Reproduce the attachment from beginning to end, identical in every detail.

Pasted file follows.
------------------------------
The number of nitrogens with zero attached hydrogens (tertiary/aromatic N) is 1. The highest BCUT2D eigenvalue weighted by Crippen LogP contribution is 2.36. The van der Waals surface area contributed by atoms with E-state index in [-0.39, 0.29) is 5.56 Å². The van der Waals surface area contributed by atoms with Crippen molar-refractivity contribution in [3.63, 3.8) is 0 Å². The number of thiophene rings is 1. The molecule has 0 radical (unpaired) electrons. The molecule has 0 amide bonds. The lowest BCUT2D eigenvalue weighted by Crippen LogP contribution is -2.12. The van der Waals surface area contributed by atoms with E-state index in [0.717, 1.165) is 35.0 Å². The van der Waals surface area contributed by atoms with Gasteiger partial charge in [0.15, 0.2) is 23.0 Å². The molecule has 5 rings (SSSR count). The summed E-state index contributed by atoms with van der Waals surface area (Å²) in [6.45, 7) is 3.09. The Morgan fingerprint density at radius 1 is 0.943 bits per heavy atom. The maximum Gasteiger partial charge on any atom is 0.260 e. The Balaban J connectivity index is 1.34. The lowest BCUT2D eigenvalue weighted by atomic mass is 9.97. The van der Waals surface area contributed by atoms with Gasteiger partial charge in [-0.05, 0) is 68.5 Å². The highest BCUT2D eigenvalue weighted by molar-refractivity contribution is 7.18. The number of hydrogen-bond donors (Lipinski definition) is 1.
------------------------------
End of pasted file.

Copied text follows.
The number of nitrogens with zero attached hydrogens (tertiary/aromatic N) is 1. The highest BCUT2D eigenvalue weighted by Crippen LogP contribution is 2.36. The van der Waals surface area contributed by atoms with E-state index in [-0.39, 0.29) is 5.56 Å². The van der Waals surface area contributed by atoms with Crippen molar-refractivity contribution in [3.63, 3.8) is 0 Å². The number of thiophene rings is 1. The molecule has 0 radical (unpaired) electrons. The molecule has 0 amide bonds. The lowest BCUT2D eigenvalue weighted by Crippen LogP contribution is -2.12. The van der Waals surface area contributed by atoms with E-state index in [0.717, 1.165) is 35.0 Å². The van der Waals surface area contributed by atoms with Gasteiger partial charge in [0.15, 0.2) is 23.0 Å². The molecule has 5 rings (SSSR count). The summed E-state index contributed by atoms with van der Waals surface area (Å²) in [6.45, 7) is 3.09. The Morgan fingerprint density at radius 1 is 0.943 bits per heavy atom. The maximum Gasteiger partial charge on any atom is 0.260 e. The Balaban J connectivity index is 1.34. The lowest BCUT2D eigenvalue weighted by atomic mass is 9.97. The van der Waals surface area contributed by atoms with Gasteiger partial charge in [-0.05, 0) is 68.5 Å². The highest BCUT2D eigenvalue weighted by molar-refractivity contribution is 7.18. The number of hydrogen-bond donors (Lipinski definition) is 1.